- Posted by Austin Swim
- On February 1, 2016
- 0 Comments
Research recently published by the Centers for Disease Control and Prevention (CDC) in the Morbidity and Mortality Weekly Report (MMWR) has revealed that significant numbers of pregnant women are not only drinking but also binge drinking. The research drew data from the CDC’s Behavioral Risk Factor Surveillance System (BRFSS), which gathered the data with landline and cell phone surveys.
The most startling piece of data found concerned the rate at which women drink during pregnancy: an estimated 10% of pregnant women in the U.S. ages 18 to 44 have consumed alcohol in the past 30 days. Additionally, 3.1% of pregnant women actually reported binge drinking within the past 30 days. (Binge drinking for women is defined as having four or more alcoholic beverages within two hours.) This means that roughly a third of women who drink during pregnancy actually engage in binge drinking.
These numbers are comparable to typical binge drinking percentages, as about 53.6% of non-pregnant women report drinking within the past 30 days, and 18.2% of non-pregnant women report binge drinking within the past 30 days. So about a third of non-pregnant drinkers report binge drinking, as well.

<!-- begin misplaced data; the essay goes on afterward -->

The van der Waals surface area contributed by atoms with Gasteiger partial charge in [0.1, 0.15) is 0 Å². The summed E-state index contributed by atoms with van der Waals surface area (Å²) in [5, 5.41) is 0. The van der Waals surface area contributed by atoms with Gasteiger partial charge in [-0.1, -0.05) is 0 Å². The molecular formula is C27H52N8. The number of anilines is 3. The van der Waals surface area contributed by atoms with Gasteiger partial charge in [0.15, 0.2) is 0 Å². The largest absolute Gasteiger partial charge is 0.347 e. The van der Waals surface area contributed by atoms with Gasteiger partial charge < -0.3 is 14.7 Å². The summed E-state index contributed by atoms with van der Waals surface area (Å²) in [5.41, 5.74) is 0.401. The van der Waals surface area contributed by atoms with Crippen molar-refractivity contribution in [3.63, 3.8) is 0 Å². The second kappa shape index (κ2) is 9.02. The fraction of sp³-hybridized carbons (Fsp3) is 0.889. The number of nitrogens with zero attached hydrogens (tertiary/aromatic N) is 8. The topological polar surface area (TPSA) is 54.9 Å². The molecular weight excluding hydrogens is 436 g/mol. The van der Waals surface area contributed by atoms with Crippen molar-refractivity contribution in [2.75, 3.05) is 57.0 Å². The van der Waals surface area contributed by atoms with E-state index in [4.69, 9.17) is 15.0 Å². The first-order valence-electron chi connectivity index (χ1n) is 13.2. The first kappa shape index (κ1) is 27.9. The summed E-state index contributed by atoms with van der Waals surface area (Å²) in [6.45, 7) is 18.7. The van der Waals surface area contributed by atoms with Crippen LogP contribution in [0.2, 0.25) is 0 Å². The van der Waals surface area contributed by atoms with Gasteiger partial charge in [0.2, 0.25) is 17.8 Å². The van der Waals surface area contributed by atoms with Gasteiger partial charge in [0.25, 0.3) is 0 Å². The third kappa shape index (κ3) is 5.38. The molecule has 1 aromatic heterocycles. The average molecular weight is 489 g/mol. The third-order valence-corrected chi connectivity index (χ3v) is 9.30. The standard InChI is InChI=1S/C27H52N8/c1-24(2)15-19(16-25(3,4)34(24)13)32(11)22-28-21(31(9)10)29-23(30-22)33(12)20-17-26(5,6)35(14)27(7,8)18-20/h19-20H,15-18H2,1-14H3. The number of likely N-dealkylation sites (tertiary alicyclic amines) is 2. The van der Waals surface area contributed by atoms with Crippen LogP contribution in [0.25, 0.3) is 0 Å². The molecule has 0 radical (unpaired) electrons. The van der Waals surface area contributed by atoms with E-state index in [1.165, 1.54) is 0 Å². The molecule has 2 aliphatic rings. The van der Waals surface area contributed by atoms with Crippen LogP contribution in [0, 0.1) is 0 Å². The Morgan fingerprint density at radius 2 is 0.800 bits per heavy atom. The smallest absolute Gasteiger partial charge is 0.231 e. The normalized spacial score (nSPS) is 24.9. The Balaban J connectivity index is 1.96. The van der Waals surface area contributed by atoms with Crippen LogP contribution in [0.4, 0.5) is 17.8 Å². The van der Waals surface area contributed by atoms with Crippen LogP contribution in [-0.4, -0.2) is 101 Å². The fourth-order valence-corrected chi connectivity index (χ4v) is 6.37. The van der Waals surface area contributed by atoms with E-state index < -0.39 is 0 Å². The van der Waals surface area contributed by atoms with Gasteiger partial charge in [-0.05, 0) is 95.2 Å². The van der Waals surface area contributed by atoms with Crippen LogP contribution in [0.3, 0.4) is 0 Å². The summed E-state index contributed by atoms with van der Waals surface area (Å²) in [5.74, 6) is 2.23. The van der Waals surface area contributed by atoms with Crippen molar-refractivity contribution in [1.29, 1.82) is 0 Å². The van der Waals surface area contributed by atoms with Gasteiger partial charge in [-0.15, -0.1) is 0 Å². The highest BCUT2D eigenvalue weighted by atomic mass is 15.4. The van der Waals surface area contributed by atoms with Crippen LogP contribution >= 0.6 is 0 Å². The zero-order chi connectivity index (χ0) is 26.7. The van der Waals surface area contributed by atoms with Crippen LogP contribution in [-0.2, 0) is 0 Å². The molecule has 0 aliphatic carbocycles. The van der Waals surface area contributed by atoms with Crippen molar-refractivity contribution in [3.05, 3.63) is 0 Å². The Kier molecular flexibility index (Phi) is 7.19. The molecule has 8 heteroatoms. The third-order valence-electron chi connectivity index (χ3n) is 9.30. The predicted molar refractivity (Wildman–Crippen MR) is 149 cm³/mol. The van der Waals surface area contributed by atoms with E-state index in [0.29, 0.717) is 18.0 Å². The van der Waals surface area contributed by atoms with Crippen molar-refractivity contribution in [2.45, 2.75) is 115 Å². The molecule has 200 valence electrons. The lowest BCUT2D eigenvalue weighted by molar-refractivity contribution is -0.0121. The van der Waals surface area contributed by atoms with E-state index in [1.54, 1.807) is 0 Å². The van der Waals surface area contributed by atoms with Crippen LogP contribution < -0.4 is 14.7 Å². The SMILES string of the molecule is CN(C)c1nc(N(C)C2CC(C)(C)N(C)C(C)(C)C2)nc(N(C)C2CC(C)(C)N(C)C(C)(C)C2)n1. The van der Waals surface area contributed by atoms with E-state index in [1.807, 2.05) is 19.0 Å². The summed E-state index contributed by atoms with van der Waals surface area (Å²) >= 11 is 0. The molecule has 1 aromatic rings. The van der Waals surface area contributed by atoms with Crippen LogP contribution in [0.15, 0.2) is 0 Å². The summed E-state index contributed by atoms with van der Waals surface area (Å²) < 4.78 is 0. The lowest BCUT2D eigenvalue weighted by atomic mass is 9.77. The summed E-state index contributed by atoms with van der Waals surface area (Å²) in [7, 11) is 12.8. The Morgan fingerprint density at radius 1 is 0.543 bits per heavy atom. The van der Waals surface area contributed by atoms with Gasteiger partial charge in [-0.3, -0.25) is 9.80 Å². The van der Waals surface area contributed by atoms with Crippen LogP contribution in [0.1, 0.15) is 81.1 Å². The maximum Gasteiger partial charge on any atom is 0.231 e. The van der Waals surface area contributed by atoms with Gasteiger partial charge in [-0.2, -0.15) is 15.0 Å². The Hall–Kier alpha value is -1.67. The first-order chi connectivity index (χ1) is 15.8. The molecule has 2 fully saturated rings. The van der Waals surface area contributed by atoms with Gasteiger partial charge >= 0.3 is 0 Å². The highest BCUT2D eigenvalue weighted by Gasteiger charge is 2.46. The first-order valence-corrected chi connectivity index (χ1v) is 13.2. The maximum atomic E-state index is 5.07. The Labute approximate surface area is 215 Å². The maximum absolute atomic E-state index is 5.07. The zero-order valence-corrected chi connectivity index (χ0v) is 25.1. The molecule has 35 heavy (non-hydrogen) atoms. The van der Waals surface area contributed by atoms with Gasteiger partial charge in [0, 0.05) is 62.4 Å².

The difference, however, lies in how frequently pregnant women vs. non-pregnant women binge drink in these 30-day time frames. Pregnant women, for example, have an average of 4.6 binge drinking episodes within 30 days, while non-pregnant women have only about 3.1 episodes during this time frame. The CDC speculates that this could be because women who binge drink during pregnancy are more likely to be alcohol dependent than the average female binge drinker.
Among pregnant women, those most likely to be drinking are those aged 35 to 44 (18.6%), college graduates (13%), and unmarried women (12.9%).
These numbers are alarming considering the high risks that drinking during pregnancy will pose on the unborn child. According to the CDC, drinking alcohol during pregnancy can lead to serious birth defects, developmental problems, miscarriage, stillbirth, and premature delivery. It could also result in the development of fetal alcohol spectrum disorders (FASDs), a group of conditions that can manifest as physical, behavioral, and/or learning difficulties. It is estimated that 2 to 5% of first graders have an FASD. For these reasons, Coleen Boyle, PhD, director of CDC’s National Center on Birth Defects and Developmental Disabilities, urges women to avoid alcohol altogether during pregnancy. “It’s just not worth the risk,” she says.